FIGURE 1

FIGURE 1

Back to Top | Article Outline

Diet and exercise interventions

Daily energy requirements for weight maintenance (i.e., isocaloric diet) were estimated for each subject by multiplying resting energy expenditure (RMR, measured at screening) by a factor of 1.4 (23). Two meals (breakfast, served at 8:30 AM, and dinner, served at 7 PM) were provided during each trial; the total energy content of those meals was equivalent to 60% of the total calculated daily energy requirements for weight maintenance (i.e., 20% at breakfast and 40% at dinner). These two meals were identical in all three trials (breakfast: turkey breast sandwich with soya milk; dinner: teriyaki chicken rice with mixed vegetables and peaches). Two snacks (tuna sandwich with orange juice) were given in the morning and afternoon to provide the additional energy required for weight maintenance (i.e., 20% at each snack, for a total of 40%). Subjects in the exercise group consumed an isocaloric diet on day 1 (i.e., both meals and both snacks in all trials) and either rested or performed aerobic exercise (two bouts, one in the morning and one in the afternoon; Fig. 1) to expend an amount of calories equivalent to 20% or 40% of their daily energy requirements for weight maintenance. Exercise was performed on a cycloergometer (Wattbike Trainer; Woodway, Rhein, Germany) at submaximal intensity, and the duration varied accordingly (range, 30–105 min) to expend the targeted amount of calories. Resistance varied so that the heart rate was within 60%–80% of the maximal heart rate, and cadence was maintained at 60–80 rpm. Gross energy expenditure (in kilocalories per minute) was calculated by using a prediction equation with age (in years), sex (1 for men, 0 for women), weight (in kilograms), and heart rate (in beats per minute) during exercise as inputs [total energy expenditure = 0.239 × sex × (−55.097 + 0.631 × heart rate + 0.199 × weight + 0.202 × age) + 0.239 × (1 − sex) × (−20.402 + 0.447 × heart rate − 0.126 × weight + 0.07 × age)] (24), and net energy expenditure was calculated by subtracting RMR for the duration of the bout. To minimize subject discomfort, we decided not to use indirect calorimetry during exercise. This may have added some inaccuracy in our estimates of total energy expenditure, for example, the contribution from excess postexercise oxygen consumption (~7% of the net total oxygen cost of a submaximal exercise bout) (25), but this is more relevant for the between-group comparisons between exercise and diet rather than the within-group comparison between exercise trials. Subjects in the diet group rested during the morning and afternoon of day 1 (all trials) and consumed either an isocaloric diet (control) or a progressively energy-deficient diet by withholding one (20% dietary restriction) or both (40% dietary restriction) snacks. All meals were prepared in the metabolic kitchen of the Clinical Nutrition Research Centre. Each meal or snack contained 55% of total energy as carbohydrate, 27% as fat, and 18% as protein, so the relative composition of the diet was the same in both groups and all trials. This design allowed for inducing progressively greater energy deficits (equal to 20% and 40%) by increasing exercise energy expenditure (EX-0/EX-20/EX-40) or restricting dietary energy intake (DR-0/DR-20/DR-40) at approximately the same time of the day, while keeping the last meal and the duration of fasting before metabolic testing the same (Fig. 1).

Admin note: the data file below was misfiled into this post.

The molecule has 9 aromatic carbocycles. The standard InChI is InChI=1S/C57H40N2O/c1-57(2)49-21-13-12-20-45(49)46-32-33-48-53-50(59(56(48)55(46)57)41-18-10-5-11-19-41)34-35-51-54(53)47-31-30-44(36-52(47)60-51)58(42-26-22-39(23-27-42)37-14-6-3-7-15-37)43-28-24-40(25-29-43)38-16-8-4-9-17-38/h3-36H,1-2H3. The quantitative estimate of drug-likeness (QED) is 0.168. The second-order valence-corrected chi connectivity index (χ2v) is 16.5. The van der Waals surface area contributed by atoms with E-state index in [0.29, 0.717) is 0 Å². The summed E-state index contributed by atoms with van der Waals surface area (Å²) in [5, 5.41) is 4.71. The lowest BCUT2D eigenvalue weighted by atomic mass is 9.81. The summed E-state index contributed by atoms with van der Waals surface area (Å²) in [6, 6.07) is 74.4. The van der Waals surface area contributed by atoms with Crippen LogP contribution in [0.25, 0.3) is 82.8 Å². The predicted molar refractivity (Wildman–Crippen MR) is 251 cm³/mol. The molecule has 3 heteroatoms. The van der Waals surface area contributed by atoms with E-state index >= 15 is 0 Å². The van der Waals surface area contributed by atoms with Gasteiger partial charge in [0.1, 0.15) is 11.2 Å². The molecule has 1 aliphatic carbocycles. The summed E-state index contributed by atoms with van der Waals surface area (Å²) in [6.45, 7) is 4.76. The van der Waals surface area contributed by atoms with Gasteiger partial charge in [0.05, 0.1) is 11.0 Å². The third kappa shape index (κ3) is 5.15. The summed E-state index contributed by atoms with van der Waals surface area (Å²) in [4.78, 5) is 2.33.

Back to Top | Article Outline

Sample Analyses

Plasma glucose concentrations were determined on an automated glucose analyzer (YSI 2300 Stat Plus; YSI Life Sciences, Yellow Spring, OH), and plasma insulin concentrations were determined by using electrochemiluminescence technology (Roche/Hitachi cobas e411 immunochemistry analyzer; Roche Diagnostics, Indianapolis, IN).

Back to Top | Article Outline

Calculations

Whole-body insulin sensitivity (Si), the acute insulin response to glucose (AIR), the disposition index (DI; which provides an assessment of the appropriateness of insulin secretion in relationship to peripheral insulin sensitivity; i.e., β-cell function), and glucose effectiveness (Sg; which provides a metric of the ability of glucose itself to promote its own uptake) were determined by minimal modeling analysis of the glucose and insulin concentration data during the 3 h of the IVGTT with the MinMod Millennium software (21,26). The minimal model is the simplest model that can account for the observed relationship between the glucose-insulin data after an IVGTT and embodies two key concepts of glucoregulation: (i) once glucose is elevated by injection, it returns to baseline levels not only because of the action of insulin on peripheral glucose uptake but also because of the effect of glucose itself to normalize its own concentration, and (ii) the effect of insulin on glucose disappearance exhibits a time delay. These concepts are described in two equations: one that relates glucose disappearance to glucose and insulin levels, and a second that describes the kinetics of insulin movement (27).

Back to Top | Article Outline

Statistical Analysis